Democratic presidential candidate Kamala Harris unveiled a plan on Tuesday that authorizes the federal government to set the rates for certain prescription drugs as a way to lower prices.
The plan, titled 'People Over Profit,' has similar provisions to legislation rolled out earlier this year by fellow Democratic presidential candidate Sen. Bernie Sanders of Vermont -- which Harris co-sponsored -- and to a plan President Donald Trump announced in 2018 that would allow Medicare to set the reimbursement level for certain drugs.
High drug prices are in the spotlight, with candidates, Trump and lawmakers from both parties aiming to lower costs.
Harris' plan also contains provisions that have become popular with other politicians, including importing drugs from Canada and penalizing drug makers for raising prices faster than inflation.
Under the proposal, the Department of Health and Human Services would set a 'fair price' for any drug that is sold for a cheaper price in an economically comparable county -- the plan cites the United Kingdom, France, Germany, Japan and Australia as examples -- or when a company hikes its price by more than inflation.
The plan also slaps a tax of 100% on all profits drug makers earn from selling a drug above the fair price. These funds will ultimately go to consumers, either at the pharmacy counter or through rebates. And Harris would end the tax loophole pharmaceutical companies receive for direct-to-consumer advertising expenses.
'As President, I will not stand idly by as Americans pay thousands of dollars for prescription drugs while big pharmaceutical companies rake in massive profits,' Harris said in a statement. 'This plan puts people over profit by forcing these companies to reduce prices for consumers and holding them accountable when they gouge Americans.'
Harris' plan also outlines how, if Congress is unable to pass this proposal in her first 100 days in office, she -- as president -- would use executive actions to launch an investigation into drug makers who are selling medications at lower prices in comparable developed countries or are increasing their prices faster than inflation. Throughout her campaign, Harris has promised to use executive orders as president if Congress won't work with her on different priorities, including on changes to gun and immigration policies.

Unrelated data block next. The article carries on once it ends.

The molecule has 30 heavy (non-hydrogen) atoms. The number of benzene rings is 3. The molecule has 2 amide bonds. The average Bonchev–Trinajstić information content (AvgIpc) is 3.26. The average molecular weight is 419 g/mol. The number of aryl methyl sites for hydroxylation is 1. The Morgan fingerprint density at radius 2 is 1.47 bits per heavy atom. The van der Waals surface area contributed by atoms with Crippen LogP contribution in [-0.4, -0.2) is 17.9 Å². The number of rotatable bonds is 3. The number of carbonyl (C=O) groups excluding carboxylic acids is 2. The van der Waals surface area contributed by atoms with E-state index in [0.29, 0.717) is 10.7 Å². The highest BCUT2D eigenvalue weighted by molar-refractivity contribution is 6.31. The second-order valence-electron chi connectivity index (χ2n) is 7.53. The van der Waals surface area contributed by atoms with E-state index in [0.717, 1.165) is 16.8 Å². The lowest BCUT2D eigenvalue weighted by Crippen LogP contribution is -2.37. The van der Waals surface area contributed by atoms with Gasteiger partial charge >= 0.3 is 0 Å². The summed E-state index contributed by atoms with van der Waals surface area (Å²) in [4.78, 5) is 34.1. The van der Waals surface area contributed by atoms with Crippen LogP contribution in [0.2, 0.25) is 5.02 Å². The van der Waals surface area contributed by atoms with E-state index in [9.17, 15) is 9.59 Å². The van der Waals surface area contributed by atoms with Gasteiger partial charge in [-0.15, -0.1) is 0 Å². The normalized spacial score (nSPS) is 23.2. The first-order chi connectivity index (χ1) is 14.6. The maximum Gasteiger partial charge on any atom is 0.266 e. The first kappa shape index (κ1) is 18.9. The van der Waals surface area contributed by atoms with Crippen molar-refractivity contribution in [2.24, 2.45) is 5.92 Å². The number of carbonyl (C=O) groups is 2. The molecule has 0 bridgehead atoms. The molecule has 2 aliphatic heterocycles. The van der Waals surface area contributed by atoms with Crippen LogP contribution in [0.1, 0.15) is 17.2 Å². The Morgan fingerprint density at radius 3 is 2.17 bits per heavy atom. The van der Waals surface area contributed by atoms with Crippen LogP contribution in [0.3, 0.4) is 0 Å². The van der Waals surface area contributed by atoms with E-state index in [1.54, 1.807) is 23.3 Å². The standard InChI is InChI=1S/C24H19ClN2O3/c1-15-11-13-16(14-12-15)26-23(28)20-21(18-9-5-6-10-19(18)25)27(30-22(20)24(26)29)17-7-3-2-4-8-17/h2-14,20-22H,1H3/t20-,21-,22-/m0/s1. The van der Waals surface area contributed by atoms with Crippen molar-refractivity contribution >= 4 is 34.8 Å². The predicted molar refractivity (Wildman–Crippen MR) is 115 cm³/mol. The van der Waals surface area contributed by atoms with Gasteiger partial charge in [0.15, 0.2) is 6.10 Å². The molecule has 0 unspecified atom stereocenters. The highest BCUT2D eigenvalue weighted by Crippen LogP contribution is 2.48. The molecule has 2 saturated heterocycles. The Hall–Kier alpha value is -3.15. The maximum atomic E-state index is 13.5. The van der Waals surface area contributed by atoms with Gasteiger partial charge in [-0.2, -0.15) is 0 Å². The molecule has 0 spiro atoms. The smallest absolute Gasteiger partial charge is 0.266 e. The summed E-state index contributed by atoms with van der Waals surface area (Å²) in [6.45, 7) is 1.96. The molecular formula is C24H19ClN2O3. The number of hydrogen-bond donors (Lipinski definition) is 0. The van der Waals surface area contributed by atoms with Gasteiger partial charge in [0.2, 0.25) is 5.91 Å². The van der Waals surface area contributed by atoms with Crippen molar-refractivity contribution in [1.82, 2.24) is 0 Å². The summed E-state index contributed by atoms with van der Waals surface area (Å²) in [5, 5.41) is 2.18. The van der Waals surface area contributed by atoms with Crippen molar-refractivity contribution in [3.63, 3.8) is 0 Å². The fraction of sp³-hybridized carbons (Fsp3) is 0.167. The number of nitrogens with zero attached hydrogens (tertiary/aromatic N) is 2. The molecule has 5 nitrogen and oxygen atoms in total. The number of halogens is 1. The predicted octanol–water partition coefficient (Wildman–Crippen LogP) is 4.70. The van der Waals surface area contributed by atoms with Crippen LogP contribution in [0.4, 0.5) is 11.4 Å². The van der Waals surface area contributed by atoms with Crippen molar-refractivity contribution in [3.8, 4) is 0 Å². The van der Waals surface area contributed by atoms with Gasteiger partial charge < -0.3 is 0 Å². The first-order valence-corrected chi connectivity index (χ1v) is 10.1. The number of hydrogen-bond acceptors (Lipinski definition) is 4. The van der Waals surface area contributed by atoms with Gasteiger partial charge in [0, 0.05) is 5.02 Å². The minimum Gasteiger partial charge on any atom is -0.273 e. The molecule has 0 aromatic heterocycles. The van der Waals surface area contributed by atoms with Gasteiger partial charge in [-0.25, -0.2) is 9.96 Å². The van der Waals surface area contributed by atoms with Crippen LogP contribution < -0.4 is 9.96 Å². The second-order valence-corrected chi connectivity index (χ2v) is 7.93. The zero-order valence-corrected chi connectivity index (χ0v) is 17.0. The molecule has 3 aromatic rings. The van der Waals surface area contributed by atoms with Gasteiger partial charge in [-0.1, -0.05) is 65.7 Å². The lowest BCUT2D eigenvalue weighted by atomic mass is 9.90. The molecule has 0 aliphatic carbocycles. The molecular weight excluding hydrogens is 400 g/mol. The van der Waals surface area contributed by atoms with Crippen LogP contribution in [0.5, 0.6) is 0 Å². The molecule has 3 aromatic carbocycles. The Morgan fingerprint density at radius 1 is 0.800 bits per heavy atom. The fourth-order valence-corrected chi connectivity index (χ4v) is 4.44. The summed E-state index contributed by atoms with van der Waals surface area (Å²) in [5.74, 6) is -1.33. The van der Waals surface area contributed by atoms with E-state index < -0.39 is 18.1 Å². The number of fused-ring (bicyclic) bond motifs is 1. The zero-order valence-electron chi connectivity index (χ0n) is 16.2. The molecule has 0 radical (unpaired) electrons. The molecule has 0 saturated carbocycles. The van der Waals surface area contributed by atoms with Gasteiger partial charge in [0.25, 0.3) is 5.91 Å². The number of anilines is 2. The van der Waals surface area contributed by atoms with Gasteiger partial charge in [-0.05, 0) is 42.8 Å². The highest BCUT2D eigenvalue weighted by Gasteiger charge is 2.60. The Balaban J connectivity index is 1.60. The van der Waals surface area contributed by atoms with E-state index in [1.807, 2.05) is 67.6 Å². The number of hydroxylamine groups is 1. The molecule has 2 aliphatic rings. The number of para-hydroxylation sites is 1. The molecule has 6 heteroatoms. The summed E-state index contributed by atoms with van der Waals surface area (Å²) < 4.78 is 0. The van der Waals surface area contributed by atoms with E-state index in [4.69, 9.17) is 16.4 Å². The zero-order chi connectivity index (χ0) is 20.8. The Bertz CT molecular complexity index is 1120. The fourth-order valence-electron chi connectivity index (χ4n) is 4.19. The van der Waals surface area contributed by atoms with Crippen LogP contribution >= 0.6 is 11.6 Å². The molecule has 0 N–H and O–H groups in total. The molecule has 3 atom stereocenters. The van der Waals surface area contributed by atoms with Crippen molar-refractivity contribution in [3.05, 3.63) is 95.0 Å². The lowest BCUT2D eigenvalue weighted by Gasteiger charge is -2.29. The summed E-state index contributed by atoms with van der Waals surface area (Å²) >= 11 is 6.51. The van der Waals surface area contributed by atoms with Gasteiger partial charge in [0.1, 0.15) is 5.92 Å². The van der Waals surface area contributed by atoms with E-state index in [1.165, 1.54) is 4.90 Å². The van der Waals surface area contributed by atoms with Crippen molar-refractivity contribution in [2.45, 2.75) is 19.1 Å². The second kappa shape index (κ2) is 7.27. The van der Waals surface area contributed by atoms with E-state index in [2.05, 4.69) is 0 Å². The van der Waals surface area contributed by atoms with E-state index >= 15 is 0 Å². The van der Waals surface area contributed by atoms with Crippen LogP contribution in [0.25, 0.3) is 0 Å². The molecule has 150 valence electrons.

These firms could face having alternative medications imported from Canada or other countries or have the Department of Justice launch an investigation. In the most 'egregious' cases of 'price-gouging patients,' the plan says Harris will use the 1980 Bayh-Dole Act to license patented drugs to a lower-cost competitor.
This plan, should it be implemented, would be extremely controversial with pharmaceutical companies, who have used their influence in the past to knock down efforts to interfere with their business. Last week, a federal judge sided with three drug makers and voided a Trump administration regulation requiring the industry to include list prices in their TV ads.
This would not be a new fight for Harris, who often mentions her efforts as attorney general of California to win back money for consumers from pharmaceutical companies on the campaign trail.
Harris, as attorney general, won $46 million for California from GlaxoSmithKline for illegal marketing, $89 million from Johnson & Johnson for unlawful marketing practices and $23 million from McKesson for inflating drug prices.
By going after prescription drug prices, Harris is looking to tackle a key portion of the health care debate, something many voters have said is the most pressing issue at stake in the 2020 election.
But Harris, according to a CNN poll released earlier this month, is not seen as the strongest candidate on the issue. According to the poll, 26% of Democrats and Democratic-leaning independents said Sanders is the strongest candidate to handle health care, followed by former Vice President Joe Biden at 18%, Massachusetts Sen. Elizabeth Warren at 16% and Harris at 10%.
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